Mexican cuisine ‘growing and evolving,’ says PBS cooking show host


Pati Jinich, cookbook author and host of PBS cooking show “Pati’s Mexican Table,” was born and raised in Mexico City, Mexico. That upbringing informs her work as a culinarian, but so, too, does her Jewish heritage.

On Nov. 16, Jinich will be in Atlanta to participate in a dinner that celebrates Jewish-Mexican cuisine. The event, presented by the World Affairs Council, will take place at the General Muir, with food prepared by the restaurant’s co-owner and executive chef Todd Ginsberg.

At the event, Jinich will discuss how her Jewish heritage, and the larger Jewish narrative in Mexico, is one of a number of elements that provide a lens for her approach to Mexican cooking.

“Jewish people have been a part of Mexico for centuries, since the Spanish came to Mexico. There were some Marranos on those boats,” she said, referencing Jews who arrived during the Spanish conquest of the early 1500s.

Jinich’s own grandparents were among the waves of Jews who immigrated to Mexico during the 20th century. Her paternal grandparents arrived from Poland, separately, in the 1920s and early ’30s. Her maternal grandparents both fled to escape Nazi persecution during World War II. They met and married in Mexico.

She noted that the present-day Jewish population in Mexico is “very complex,” a mix of people whose roots span the globe.

While Jinich deems that “there is something that we can call Mexican-Jewish cuisine,” she also sees that fusion as something that is hardly static. Like all cuisines, “it keeps growing and evolving.” But, she noted, “There are dishes that have been passed down for generations.”

One of those is gefilte fish. In traditional Ashkenazi Jewish households, this appetizer of poached ground fish would be served cold. However, Ashkenazi Jews who stepped off the boat at the Port of Veracruz were greeted with ingredients like chiles and Roma tomatoes that could be used to cook up a heady sauce. Thus, gefilte fish in Mexico is “very similar to Veracruz-style fish,” said Jinich of the dish, which is among those that will be served at the General Muir dinner. “Instead of being served cold, it’s served hot with a really tasty sauce, and poached and packed with flavor.”

Other dishes slated for the Nov. 16 event include Piloncillo Brisket, a recipe that embraces pasilla chiles, tomatillos and piloncillo, an unrefined, pure cane sugar commonly used in Mexican kitchens. “It’s definitely a Mexican take on a brisket,” she said.

Also in the meal lineup is Jinich’s grandmother’s recipe for matzo ball soup, which makes use of nutmeg and parsley. Jinich gave it a touch of her own personality by adding sesame oil. “It’s a very nutty, fluffy matzo ball that has a toasted bread taste because of the sesame seed oil and nutmeg. You eat it with the chicken broth, with mushrooms steamed with jalapeno, onion and cilantro.” The recipe is included in Jinich’s cookbook, “Mexican Today: New and Rediscovered Recipes for Contemporary Kitchens,” published in 2016.

Jinich has brought Mexican cuisine to the eyes of U.S. home cooks not just through her cookbooks, but through her PBS cooking and travelogue show, “Pati’s Mexican Table,” now in its sixth season.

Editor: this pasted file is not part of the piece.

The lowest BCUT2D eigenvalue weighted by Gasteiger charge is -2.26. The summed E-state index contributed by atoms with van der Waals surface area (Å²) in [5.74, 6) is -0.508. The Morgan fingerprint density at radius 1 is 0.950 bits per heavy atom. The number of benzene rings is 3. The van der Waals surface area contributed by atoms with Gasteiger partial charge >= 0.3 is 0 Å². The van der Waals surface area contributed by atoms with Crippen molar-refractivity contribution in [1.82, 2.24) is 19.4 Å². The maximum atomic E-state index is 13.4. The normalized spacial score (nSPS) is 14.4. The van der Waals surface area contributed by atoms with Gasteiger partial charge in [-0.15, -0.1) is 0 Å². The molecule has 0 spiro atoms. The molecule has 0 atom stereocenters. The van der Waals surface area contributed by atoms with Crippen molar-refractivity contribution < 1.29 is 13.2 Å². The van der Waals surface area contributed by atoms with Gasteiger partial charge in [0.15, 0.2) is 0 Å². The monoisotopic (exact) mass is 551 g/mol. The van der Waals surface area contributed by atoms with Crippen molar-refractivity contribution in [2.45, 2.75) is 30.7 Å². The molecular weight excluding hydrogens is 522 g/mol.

“Every season, we go to a different region of Mexico. We go to the field, where cameras haven’t gone, and then show what you can do to bring these flavors to your kitchen to enrich your weekly menu.”

She can be counted among a heady roll call of cookbook authors and chefs who have made Mexican cuisine accessible to English-speaking home cooks in the past decades.

“I see myself as very different, but I see all of us together as complementary,” she replied when asked how she views herself compared to names like Diana Kennedy and Rick Bayless, who have introduced cookbook consumers and cooking show aficionados to Mexican cuisine. “The more the merrier. There is room for everybody.”

“Diana Kennedy has been extraordinary for Mexican cuisine. It took a British woman to say, ‘Look what you have!’ She is a traditionalist, a chronologist. She is about passing things on exactly as they are. She is on the spectrum that is ‘preserve’ — this is how it’s done.”

Jinich regards Bayless as one who enters the arena with the eye of a chef who “is there to help you explore.”

She considers her approach as highly accessible. “You can make everything in your home kitchen. If you can’t find this leaf, substitute something else. I’m telling you: It’s easy,” said the working mother who has lived in the U.S. since the late 1990s and resides in the Washington, D.C., Beltway. “I try to pass on the foods that I grew up eating, and that I love. I hunt for homestyle, the wider range of Mexican cooking that Mexicans really eat at home.”

Currently, what excites Jinich is seeing and participating in a reinterpretation of traditional Mexican dishes. “There has been a revolution in Mexican cuisine in the last 20 years. It used to be mostly women in the kitchen. Then, young men started getting into the kitchen, pushing limits, using new techniques. We can reinterpret what has been passed on to us and create new traditions. We can appreciate traditional dishes that respect their souls and ingredients, while still using modern equipment and tools.”



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